Overnight Futures Carnage; Markets Recover And Wipe Out Losses

Ulli Market Commentary Contact

[Chart courtesy of MarketWatch.com]
  1. Moving the markets

The futures markets looked downright ugly last night with Dow being down over 400 points, as the fallout from Wall Street-friendly Gary Cohn’s resignation made headlines around the world. The weakness spread into today’s session early on, but by mid-day a slow and steady crawl back materialized with the Nasdaq gaining, the Dow losing slightly while the S&P 500 got stuck just below its unchanged line.

The adverse market reaction was in regards to the upcoming tariffs on steel and aluminum imports, which Cohn had vehemently opposed and, with his resignation, fears of a trade war intensified. Neutralizing those negatives was the release of the Fed’s beige book, which surprisingly highlighted modest economic growth along with moderate inflation. That was music in the ears of the bulls and the rebound began.

With the markets bouncing as rapidly as they did today, the recovery only had a limited effect on our selected ETFs. The gainers were Semiconductors (SMH +0.43%), Aerospace & Defense (ITA +0.30%), MidCaps (SCHM +0.20%) and Emerging Markets (SCHE +0.14%).

Interest rates swung wildly but settled down at the end with the 10-year bond yield adding 1 basis point to close at 2.89. The US Dollar showed some gains early on, but slipped to give back a tiny -0.09%. I expect more volatility as the “tough trade talk” continues, yet any talk of compromise is sure to set the markets on fire.

  1. ETFs in the Spotlight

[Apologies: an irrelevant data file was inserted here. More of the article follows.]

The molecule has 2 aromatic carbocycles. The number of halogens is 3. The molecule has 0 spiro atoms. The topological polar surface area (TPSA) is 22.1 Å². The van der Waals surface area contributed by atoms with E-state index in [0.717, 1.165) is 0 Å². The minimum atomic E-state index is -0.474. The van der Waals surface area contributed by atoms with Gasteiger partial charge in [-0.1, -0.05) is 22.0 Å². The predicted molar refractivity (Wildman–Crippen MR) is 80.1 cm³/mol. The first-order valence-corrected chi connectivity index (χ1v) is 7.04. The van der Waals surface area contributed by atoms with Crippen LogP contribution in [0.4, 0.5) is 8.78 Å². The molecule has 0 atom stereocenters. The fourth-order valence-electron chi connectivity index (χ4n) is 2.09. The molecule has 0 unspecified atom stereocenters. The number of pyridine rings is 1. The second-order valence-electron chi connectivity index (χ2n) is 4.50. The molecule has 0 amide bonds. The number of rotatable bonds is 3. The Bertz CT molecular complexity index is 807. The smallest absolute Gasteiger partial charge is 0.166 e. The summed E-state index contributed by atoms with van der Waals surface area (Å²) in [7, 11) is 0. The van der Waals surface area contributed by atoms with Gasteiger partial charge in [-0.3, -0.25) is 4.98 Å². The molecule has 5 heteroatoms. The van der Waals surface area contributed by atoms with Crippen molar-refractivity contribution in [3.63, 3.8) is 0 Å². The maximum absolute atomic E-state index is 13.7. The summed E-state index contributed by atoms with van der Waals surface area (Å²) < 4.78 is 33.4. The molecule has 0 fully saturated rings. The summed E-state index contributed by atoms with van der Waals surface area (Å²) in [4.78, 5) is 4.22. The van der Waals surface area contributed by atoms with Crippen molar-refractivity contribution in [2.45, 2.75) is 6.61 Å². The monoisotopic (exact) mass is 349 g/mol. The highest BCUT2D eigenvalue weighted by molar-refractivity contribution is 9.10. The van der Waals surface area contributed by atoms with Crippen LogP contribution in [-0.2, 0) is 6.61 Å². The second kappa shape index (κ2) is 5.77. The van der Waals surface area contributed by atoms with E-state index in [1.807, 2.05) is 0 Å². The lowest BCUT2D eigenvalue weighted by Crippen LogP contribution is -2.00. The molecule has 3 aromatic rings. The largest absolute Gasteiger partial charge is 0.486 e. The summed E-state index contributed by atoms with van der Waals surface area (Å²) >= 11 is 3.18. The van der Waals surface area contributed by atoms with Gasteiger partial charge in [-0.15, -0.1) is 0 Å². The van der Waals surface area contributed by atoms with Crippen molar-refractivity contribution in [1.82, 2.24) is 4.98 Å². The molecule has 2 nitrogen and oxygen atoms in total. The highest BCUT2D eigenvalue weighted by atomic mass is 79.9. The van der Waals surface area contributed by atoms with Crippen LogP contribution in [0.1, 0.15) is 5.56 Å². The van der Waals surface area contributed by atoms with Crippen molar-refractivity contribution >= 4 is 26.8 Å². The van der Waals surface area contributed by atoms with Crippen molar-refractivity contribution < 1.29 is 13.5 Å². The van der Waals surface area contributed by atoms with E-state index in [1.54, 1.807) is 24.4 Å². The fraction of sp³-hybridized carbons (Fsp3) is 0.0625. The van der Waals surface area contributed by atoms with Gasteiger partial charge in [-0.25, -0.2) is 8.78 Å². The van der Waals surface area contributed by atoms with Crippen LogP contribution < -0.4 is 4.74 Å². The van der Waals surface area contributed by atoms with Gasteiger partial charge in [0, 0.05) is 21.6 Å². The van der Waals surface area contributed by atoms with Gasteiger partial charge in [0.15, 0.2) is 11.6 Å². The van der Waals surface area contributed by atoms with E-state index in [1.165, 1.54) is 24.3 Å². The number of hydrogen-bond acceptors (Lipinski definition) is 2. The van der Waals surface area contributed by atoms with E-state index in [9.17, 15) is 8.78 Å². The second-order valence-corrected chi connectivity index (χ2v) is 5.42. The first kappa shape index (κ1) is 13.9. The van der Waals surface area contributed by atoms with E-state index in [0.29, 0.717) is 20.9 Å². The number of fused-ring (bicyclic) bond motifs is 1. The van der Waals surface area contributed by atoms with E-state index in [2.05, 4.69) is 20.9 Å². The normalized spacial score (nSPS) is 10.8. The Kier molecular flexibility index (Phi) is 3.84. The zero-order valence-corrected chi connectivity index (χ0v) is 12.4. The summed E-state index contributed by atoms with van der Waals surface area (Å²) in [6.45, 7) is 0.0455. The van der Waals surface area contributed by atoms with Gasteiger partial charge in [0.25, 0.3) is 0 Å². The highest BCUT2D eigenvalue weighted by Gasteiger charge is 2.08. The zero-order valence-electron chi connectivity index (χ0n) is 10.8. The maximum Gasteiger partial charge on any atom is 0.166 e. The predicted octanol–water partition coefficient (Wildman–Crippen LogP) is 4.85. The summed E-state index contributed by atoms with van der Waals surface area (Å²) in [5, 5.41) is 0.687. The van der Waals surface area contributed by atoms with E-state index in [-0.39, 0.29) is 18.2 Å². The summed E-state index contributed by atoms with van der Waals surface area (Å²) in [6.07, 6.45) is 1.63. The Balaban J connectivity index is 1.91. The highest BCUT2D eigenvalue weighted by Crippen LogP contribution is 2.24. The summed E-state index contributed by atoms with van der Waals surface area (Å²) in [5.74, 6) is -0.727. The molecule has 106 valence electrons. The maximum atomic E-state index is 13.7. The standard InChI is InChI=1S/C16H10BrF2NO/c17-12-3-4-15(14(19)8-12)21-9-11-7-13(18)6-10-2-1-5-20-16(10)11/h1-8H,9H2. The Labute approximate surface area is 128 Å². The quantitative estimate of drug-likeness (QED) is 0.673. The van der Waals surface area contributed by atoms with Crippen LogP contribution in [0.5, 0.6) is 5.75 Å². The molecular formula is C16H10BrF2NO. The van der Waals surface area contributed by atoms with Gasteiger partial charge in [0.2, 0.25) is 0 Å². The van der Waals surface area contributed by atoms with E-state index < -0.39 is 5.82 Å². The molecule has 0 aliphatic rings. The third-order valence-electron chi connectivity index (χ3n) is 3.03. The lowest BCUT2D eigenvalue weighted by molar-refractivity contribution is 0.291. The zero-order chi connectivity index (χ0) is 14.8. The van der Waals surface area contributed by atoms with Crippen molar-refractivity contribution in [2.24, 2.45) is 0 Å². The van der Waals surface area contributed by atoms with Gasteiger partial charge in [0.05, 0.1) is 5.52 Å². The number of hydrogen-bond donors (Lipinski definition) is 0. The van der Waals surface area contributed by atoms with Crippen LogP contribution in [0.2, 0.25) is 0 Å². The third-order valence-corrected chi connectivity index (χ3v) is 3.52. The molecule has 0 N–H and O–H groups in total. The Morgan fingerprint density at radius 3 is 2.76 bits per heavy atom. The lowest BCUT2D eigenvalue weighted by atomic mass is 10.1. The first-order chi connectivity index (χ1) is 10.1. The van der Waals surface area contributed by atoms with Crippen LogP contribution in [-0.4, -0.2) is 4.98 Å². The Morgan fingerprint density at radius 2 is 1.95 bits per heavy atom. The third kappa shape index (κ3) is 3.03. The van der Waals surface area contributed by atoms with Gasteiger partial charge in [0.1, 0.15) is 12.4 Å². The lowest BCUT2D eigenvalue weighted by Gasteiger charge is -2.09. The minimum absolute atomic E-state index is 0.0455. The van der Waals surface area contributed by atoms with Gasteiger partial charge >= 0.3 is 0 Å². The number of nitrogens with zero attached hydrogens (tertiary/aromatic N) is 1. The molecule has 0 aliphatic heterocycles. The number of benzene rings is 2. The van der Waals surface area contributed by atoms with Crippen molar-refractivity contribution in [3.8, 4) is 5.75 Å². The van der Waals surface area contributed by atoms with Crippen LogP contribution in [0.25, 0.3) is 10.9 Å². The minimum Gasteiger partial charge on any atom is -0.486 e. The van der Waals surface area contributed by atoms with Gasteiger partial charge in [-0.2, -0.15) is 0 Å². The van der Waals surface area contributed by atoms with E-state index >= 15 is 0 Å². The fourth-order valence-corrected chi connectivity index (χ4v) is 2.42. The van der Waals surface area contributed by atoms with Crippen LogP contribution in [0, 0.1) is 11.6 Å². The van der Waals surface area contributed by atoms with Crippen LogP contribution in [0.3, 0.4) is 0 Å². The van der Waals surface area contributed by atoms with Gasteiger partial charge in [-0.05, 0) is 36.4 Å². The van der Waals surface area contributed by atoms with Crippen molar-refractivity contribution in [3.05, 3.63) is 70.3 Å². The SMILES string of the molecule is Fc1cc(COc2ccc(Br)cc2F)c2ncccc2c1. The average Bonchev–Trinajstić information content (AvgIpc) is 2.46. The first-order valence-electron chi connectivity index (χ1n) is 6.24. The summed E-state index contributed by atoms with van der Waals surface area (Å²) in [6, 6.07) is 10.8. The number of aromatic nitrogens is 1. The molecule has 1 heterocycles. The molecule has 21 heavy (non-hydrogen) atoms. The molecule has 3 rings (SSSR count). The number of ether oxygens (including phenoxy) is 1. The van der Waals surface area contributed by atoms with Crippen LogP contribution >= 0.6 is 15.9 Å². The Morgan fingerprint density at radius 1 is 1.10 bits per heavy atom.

In case you missed the announcement and description of this section, you can read it here again.

It features 10 broadly diversified and sector ETFs from my HighVolume list as posted every Saturday. Furthermore, they are screened for the lowest MaxDD% number meaning they have been showing better resistance to temporary sell offs than all others over the past year.

The below table simply demonstrates the magnitude with which some of the ETFs are fluctuating in regards to their positions above or below their respective individual trend lines (%M/A). A break below, represented by a negative number, shows weakness, while a break above, represented by a positive percentage, shows strength.

For hundreds of ETF choices, be sure to reference Thursday’s StatSheet.

Year to date, here’s how our candidates have fared so far:

Again, the %M/A column above shows the position of the various ETFs in relation to their respective long term trend lines, while the trailing sell stops are being tracked in the “Off High” column. The “Action” column will signal a “Sell” once the -7.5% point has been taken out in the “Off High” column.

  1. Trend Tracking Indexes (TTIs)

Our Trend Tracking Indexes (TTIs) inched higher as the markets recovered from an early sell-off.

Here’s how we closed 3/07/2018:

Domestic TTI: +3.25% above its M/A (last close +3.18%)—Buy signal effective 4/4/2016

International TTI: +2.96% above its M/A (last close +2.81%)—Buy signal effective 7/19/2016

Disclosure: I am obliged to inform you that I, as well as my advisory clients, own some of the ETFs listed in the above table. Furthermore, they do not represent a specific investment recommendation for you, they merely show which ETFs from the universe I track are falling within the guidelines specified.

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